Sherry: Danika has been living below the poverty line since her diagnosis because she has been unable to work full-time. She has no extra money for a social life or clothing. She lives very frugally. Income security is critical to fill the gap, and a program is needed where you don’t need a PhD to fill out the application form or wait half a year to get an answer.

Why is it important that we #MakeMSMatter to our candidates across Canada this federal election?

Danika: Saskatchewan has the highest rate of MS in the country. It’s an invisible disease, so many, including government officials, would look at someone who has MS and think that nothing is wrong with them. Many people with MS Canada are living below the poverty line and that needs to change.

Sherry: Thousands of Canadians suffer silently with MS. It affects their quality of life, self-confidence and strength. Many have no voice to speak for themselves, and because this disease is invisible, it may not seem urgent. There’s no “squeaky wheel, so there’s no grease.” We live in a first world country where people should not be living in poverty. When a person is diagnosed with MS, I believe they should be immediately triaged in the health care system and assessed to determine what supports are needed, whether it be employment, income, housing, access, etc. There shouldn’t be a struggle or painstaking wait trying to convince our governments, at all levels, that real and immediate help is needed. Politicians pass legislation and regulations to serve Canadians. Let’s do a thorough review of those programs and create new ones that serve people with MS.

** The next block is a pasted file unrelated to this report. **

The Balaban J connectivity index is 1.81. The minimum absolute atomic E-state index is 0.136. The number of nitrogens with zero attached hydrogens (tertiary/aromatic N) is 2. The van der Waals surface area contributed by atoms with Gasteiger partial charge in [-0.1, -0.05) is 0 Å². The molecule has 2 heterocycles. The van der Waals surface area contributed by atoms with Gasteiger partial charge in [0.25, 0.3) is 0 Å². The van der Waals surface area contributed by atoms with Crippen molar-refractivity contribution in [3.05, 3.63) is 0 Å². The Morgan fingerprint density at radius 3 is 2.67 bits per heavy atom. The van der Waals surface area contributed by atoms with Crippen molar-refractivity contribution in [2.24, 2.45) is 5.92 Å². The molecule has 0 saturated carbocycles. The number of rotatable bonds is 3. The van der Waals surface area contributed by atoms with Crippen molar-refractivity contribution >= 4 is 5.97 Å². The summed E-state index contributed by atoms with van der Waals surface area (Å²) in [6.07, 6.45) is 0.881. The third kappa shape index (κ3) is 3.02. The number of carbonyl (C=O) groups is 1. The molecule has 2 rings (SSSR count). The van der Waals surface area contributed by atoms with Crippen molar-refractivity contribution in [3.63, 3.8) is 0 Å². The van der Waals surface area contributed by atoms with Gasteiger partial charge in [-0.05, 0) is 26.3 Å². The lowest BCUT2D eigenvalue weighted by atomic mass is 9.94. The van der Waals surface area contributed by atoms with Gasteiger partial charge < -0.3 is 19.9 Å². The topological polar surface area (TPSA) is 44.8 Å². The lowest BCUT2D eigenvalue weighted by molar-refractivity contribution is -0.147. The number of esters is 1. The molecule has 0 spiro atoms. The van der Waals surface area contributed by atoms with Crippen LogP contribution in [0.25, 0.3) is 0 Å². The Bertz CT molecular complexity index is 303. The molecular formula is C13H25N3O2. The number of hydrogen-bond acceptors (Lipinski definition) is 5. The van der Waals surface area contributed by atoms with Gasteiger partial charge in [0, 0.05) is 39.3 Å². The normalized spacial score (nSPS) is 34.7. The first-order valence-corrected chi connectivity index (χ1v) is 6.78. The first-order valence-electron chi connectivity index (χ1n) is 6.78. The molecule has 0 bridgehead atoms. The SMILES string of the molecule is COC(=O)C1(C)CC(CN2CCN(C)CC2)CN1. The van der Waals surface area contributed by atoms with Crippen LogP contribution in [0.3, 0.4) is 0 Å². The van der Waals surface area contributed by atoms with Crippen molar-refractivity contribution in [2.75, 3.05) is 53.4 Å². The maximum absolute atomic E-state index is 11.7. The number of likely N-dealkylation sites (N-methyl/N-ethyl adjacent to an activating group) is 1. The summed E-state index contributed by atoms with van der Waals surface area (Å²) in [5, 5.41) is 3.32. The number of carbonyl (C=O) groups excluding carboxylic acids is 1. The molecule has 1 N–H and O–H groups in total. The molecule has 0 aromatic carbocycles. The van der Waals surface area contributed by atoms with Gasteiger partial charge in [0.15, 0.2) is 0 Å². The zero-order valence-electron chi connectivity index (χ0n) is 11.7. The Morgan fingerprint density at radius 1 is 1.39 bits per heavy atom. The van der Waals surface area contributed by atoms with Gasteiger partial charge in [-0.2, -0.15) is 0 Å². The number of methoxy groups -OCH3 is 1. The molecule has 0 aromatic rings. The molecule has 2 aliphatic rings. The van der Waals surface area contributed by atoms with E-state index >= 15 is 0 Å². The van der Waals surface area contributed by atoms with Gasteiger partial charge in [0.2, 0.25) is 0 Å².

What does #ActsofGreatness mean to you?

Danika: Standing up for people who can’t stand up for themselves.

Sherry: Everyone is capable of acts of greatness, and the greatest act is to help improve quality of life for all.

Like Danika and Sherry, you can choose to #MakeMSMatter by sending a letter to your candidates this federal election to let them know how important it is to you and your family. You’ll be joining Canadians from coast to coast and making a collective impact on all Canadians affected by MS.